Collect dirty/soiled microfiber cloths in a bag and launder at the end of each shift according to the manufacturer’s recommendations.  Never place microfiber cloths in a dryer—always hang to dry!

 

Steps for Cleaning a Restroom

  1. Verbally announce your intention to clean the restroom
  2. Place the “Closed for Cleaning” sign at the entrance.
  3. Empty trash receptacle and replace liner, if torn or soiled.
  4. Clean the outside of trash receptacles with a damp yellow microfiber cloth. Heavily soiled receptacles may require the spray and wipe method to remove soil.
  5. Fill dispensers—toilet paper, hand towels, hand soap, sanitary napkins, toilet seat covers—and wipe them with a damp yellow microfiber cloth.
  6. Spray sinks, counters and soap dispensers with cleaning solution, and wipe them clean with a damp yellow microfiber cloth. Make sure to clean dispenser nozzles—they are often hard to see, but accumulate soap residue.
  7. Dry sinks, counters and soap dispensers with a clean, dry yellow microfiber cloth.
  8. Vacuum or dust air vents with a green microfiber cloth or extended microfiber duster.
  9. Clean toilets and urinals:
    1. Only flush soiled bowls and urinals.
    2. While wearing latex gloves, remove debris from the urinal screen. Place the urinal screen in a small pail with urinal screen cleaning solution.
    3. Apply a bathroom cleaner or toilet bowl cleaner along the inside of the bowl and urinal rims, and apply a small amount of bowl cleaner to the toilet mop.
    4. Use the toilet mop to swish and scrub around the inside of bowl of toilet or urinal as well as the rims.
    5. When finished, flush the bowl/urinal to evacuate soiled water.
    6. Rinse the toilet mop well in clean water, apply a small amount of bowl cleaner to the mop, and wash both sides of the toilet seat and lid as well as the outside of the toilet and urinal.
    7. Flush the toilet/urinal and rinse the mop in clean water. With a well-rinsed toilet mop, wipe down the toilet seat and lid, and the outside of the toilet or urinal (report any damaged or malfunctioning toilets            or urinals).  Allow exterior surfaces to air dry or dry with a red microfiber cloth.
    8. Replace the urinal screen.
  10. While working around the restroom, spot clean walls, backsplashes, light switches, push plates, kick plates, partitions, and hardware using a damp yellow microfiber cloth.
  11. Inspect behind stall doors for soil and graffiti. If graffiti is present, take a photo/notify supervisor/public safety.  Try removing graffiti with an OGS-approved cleaning product.  If this does not work, select the most environmentally-sensitive specialty product possible.
  12. Clean all mirrors and polished stainless steel using a glass cleaner and blue microfiber cloth. Spray mirror from bottom to top with glass cleaner, keeping the spray several inches from the edges of the mirror.  Wipe from top to bottom, ensuring coverage of the entire surface.  After wiping the mirror, check it for spots and streaks.
  13. Clean all brushed stainless-steel surfaces using a stainless-steel non-abrasive paste cleaner and polish with a soft cotton cloth. Follow directions on product label, rinse well, and wipe dry.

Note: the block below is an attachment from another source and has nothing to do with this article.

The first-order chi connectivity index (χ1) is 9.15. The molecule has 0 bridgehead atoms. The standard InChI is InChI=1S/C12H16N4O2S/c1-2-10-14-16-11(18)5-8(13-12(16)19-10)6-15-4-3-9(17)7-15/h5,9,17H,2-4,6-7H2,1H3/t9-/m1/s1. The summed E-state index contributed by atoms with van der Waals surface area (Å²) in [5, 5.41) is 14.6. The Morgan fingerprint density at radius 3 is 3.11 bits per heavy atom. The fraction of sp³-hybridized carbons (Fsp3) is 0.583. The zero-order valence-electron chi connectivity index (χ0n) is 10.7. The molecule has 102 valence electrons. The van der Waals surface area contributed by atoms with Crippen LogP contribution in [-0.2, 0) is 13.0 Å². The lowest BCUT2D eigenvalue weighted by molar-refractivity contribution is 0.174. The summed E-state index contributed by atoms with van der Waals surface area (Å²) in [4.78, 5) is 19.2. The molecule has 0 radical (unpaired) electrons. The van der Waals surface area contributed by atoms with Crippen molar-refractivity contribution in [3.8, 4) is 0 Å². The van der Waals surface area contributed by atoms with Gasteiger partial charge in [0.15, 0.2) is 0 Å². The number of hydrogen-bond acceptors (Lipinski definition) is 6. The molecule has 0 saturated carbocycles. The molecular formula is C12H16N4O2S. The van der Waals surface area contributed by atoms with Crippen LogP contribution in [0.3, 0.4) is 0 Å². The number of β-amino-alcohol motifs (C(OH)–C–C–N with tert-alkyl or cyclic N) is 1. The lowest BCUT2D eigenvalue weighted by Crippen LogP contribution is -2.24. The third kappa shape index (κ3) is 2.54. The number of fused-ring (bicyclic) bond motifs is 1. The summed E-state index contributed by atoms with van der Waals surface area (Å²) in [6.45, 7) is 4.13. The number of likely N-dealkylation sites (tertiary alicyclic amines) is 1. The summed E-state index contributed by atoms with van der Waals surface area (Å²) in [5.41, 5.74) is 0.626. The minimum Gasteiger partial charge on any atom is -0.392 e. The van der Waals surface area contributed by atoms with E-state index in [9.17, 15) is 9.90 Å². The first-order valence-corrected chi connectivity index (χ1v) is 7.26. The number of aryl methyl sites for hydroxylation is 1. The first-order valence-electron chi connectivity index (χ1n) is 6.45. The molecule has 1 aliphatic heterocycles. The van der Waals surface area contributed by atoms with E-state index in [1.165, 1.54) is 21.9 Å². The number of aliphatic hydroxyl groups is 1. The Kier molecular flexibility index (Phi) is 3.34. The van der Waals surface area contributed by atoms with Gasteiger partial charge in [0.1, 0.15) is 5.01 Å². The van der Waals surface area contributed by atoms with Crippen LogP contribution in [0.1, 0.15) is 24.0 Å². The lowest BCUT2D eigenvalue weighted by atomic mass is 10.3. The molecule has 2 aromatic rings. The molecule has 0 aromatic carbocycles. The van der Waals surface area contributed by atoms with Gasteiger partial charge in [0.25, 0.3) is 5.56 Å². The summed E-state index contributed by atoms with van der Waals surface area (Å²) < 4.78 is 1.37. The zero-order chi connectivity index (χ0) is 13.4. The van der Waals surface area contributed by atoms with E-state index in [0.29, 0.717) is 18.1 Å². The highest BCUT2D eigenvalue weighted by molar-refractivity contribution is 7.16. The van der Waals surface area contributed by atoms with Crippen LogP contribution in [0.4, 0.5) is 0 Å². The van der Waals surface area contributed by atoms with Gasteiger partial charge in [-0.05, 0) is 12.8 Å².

14. Dust ledges with a damp green microfiber cloth.
  15. Microfiber dust-mop or vacuum floor.
  16. Wash restroom floor:
    1. Place “Wet Floor” sign outside of the restroom.
    2. Wet mop floor with an OGS-approved general purpose cleaner. Mop corners and edges first, then clean the remaining area using a figure eight (8) motion—not forwards and backwards.
    3. Remove the “Wet Floor” sign when the floor is dry.
  17. Perform custodial inspections of restrooms to ensure: dispensers are full; baseboards are clean; dust and soil are removed from all horizontal surfaces; debris and soil is removed from the floor; mirrors are clean; counters, sinks and fixtures are clean; toilets and urinals are clean; the floor is washed; and the trash is removed.
  18. Prepare the cleaning cart for the next day; fill bottles with cleaning solution; put extra liners on the cart; and launder microfiber cloths (following manufacturer’s recommendations) and hang them to dry.

Useful Information

Entryway System Description

Bronx Community College is installing a system of entryway mats and cleaning of exterior walkways in an effort to reduce particulates (such as dirt and pollen), and excess moisture (such as snow) entering the building via foot transfer. The primary objective of this entryway maintenance system is to prevent and limit the contamination of the building interior with these and other substances that may adversely impact air quality, health, building finishes and building systems.  A system for maintaining the entryways has been developed for use at each of the building’s high traffic entrances, including the main lobby and the main employee entrances. To maintain maximum effectiveness of this system, all entryway mats and exterior walkways are to be maintained as scheduled below by maintenance personnel.

Entryway System Floor Mat Specifications

  • Must extend at least 12 feet in length from the doorway and be at least 3 feet wide;
  • Constructed with at minimum 10% recycled content;
  • Have a rubber backing such that the occurrence of slip is eliminated;
  • Constructed with mold and mildew resistant materials.

Entryway System Maintenance Schedule

  • All high traffic entrances, their mats and adjacent exterior walkways are to be cleaned of all dirt, debris, and moisture manually as needed
  • All high traffic entrances and their mats are to be vacuumed daily;
  • All entryway mats are to be cleaned with a carpet extractor monthly spring to fall, and biweekly in the winter.